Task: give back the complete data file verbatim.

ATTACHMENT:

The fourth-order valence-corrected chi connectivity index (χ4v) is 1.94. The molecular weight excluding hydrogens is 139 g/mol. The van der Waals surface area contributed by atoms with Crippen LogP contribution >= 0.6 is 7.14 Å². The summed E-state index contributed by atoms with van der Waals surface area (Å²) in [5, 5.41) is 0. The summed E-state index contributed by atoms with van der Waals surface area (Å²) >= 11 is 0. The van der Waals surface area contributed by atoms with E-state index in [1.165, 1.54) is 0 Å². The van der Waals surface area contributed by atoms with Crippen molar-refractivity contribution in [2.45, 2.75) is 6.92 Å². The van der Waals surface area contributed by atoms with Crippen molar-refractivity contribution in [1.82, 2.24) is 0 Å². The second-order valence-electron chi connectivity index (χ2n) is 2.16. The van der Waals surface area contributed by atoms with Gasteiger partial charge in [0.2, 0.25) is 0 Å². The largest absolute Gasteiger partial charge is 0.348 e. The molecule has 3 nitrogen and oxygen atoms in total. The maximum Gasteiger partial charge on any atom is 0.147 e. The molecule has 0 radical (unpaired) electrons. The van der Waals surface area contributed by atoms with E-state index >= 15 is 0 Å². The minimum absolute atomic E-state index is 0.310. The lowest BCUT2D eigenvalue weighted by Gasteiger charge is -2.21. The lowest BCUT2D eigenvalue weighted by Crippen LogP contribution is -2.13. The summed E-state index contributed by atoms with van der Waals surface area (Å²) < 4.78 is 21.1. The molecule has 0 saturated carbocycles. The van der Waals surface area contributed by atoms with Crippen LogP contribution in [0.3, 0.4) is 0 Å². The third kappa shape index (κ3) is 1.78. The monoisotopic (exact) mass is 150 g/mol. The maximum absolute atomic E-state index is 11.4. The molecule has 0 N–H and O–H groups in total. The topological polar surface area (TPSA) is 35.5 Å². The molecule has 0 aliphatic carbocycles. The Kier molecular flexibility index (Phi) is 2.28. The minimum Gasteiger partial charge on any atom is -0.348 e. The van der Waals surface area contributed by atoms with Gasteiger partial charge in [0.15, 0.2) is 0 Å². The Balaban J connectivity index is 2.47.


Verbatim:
The fourth-order valence-corrected chi connectivity index (χ4v) is 1.94. The molecular weight excluding hydrogens is 139 g/mol. The van der Waals surface area contributed by atoms with Crippen LogP contribution >= 0.6 is 7.14 Å². The summed E-state index contributed by atoms with van der Waals surface area (Å²) in [5, 5.41) is 0. The summed E-state index contributed by atoms with van der Waals surface area (Å²) >= 11 is 0. The van der Waals surface area contributed by atoms with E-state index in [1.165, 1.54) is 0 Å². The van der Waals surface area contributed by atoms with Crippen molar-refractivity contribution in [2.45, 2.75) is 6.92 Å². The van der Waals surface area contributed by atoms with Crippen molar-refractivity contribution in [1.82, 2.24) is 0 Å². The second-order valence-electron chi connectivity index (χ2n) is 2.16. The van der Waals surface area contributed by atoms with Gasteiger partial charge in [0.2, 0.25) is 0 Å². The largest absolute Gasteiger partial charge is 0.348 e. The molecule has 3 nitrogen and oxygen atoms in total. The maximum Gasteiger partial charge on any atom is 0.147 e. The molecule has 0 radical (unpaired) electrons. The van der Waals surface area contributed by atoms with E-state index >= 15 is 0 Å². The minimum absolute atomic E-state index is 0.310. The lowest BCUT2D eigenvalue weighted by Gasteiger charge is -2.21. The lowest BCUT2D eigenvalue weighted by Crippen LogP contribution is -2.13. The summed E-state index contributed by atoms with van der Waals surface area (Å²) < 4.78 is 21.1. The molecule has 0 saturated carbocycles. The van der Waals surface area contributed by atoms with Crippen LogP contribution in [0.3, 0.4) is 0 Å². The third kappa shape index (κ3) is 1.78. The monoisotopic (exact) mass is 150 g/mol. The maximum absolute atomic E-state index is 11.4. The molecule has 0 N–H and O–H groups in total. The topological polar surface area (TPSA) is 35.5 Å². The molecule has 0 aliphatic carbocycles. The Kier molecular flexibility index (Phi) is 2.28. The minimum Gasteiger partial charge on any atom is -0.348 e. The van der Waals surface area contributed by atoms with Gasteiger partial charge in [0.15, 0.2) is 0 Å². The Balaban J connectivity index is 2.47.